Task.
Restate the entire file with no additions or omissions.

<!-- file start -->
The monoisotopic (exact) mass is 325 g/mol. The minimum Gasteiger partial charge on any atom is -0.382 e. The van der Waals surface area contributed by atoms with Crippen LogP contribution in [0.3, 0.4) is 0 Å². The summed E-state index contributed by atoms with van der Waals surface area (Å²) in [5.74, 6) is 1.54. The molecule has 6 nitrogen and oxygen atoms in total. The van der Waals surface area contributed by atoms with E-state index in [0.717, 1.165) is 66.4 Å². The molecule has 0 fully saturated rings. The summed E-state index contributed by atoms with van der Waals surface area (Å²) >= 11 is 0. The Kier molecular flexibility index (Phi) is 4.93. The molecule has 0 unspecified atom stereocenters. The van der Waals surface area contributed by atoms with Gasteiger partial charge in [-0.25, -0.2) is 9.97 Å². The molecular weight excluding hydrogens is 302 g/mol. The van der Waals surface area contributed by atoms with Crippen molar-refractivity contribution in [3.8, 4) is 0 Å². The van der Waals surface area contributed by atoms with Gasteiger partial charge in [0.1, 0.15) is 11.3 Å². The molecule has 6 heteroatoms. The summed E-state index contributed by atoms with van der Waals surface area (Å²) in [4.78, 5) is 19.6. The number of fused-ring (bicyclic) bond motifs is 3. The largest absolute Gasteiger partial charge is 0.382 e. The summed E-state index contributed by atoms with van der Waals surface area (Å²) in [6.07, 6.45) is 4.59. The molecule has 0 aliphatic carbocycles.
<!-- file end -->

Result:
The monoisotopic (exact) mass is 325 g/mol. The minimum Gasteiger partial charge on any atom is -0.382 e. The van der Waals surface area contributed by atoms with Crippen LogP contribution in [0.3, 0.4) is 0 Å². The summed E-state index contributed by atoms with van der Waals surface area (Å²) in [5.74, 6) is 1.54. The molecule has 6 nitrogen and oxygen atoms in total. The van der Waals surface area contributed by atoms with E-state index in [0.717, 1.165) is 66.4 Å². The molecule has 0 fully saturated rings. The summed E-state index contributed by atoms with van der Waals surface area (Å²) >= 11 is 0. The Kier molecular flexibility index (Phi) is 4.93. The molecule has 0 unspecified atom stereocenters. The van der Waals surface area contributed by atoms with Gasteiger partial charge in [-0.25, -0.2) is 9.97 Å². The molecular weight excluding hydrogens is 302 g/mol. The van der Waals surface area contributed by atoms with Crippen molar-refractivity contribution in [3.8, 4) is 0 Å². The van der Waals surface area contributed by atoms with Gasteiger partial charge in [0.1, 0.15) is 11.3 Å². The molecule has 6 heteroatoms. The summed E-state index contributed by atoms with van der Waals surface area (Å²) in [4.78, 5) is 19.6. The number of fused-ring (bicyclic) bond motifs is 3. The largest absolute Gasteiger partial charge is 0.382 e. The summed E-state index contributed by atoms with van der Waals surface area (Å²) in [6.07, 6.45) is 4.59. The molecule has 0 aliphatic carbocycles.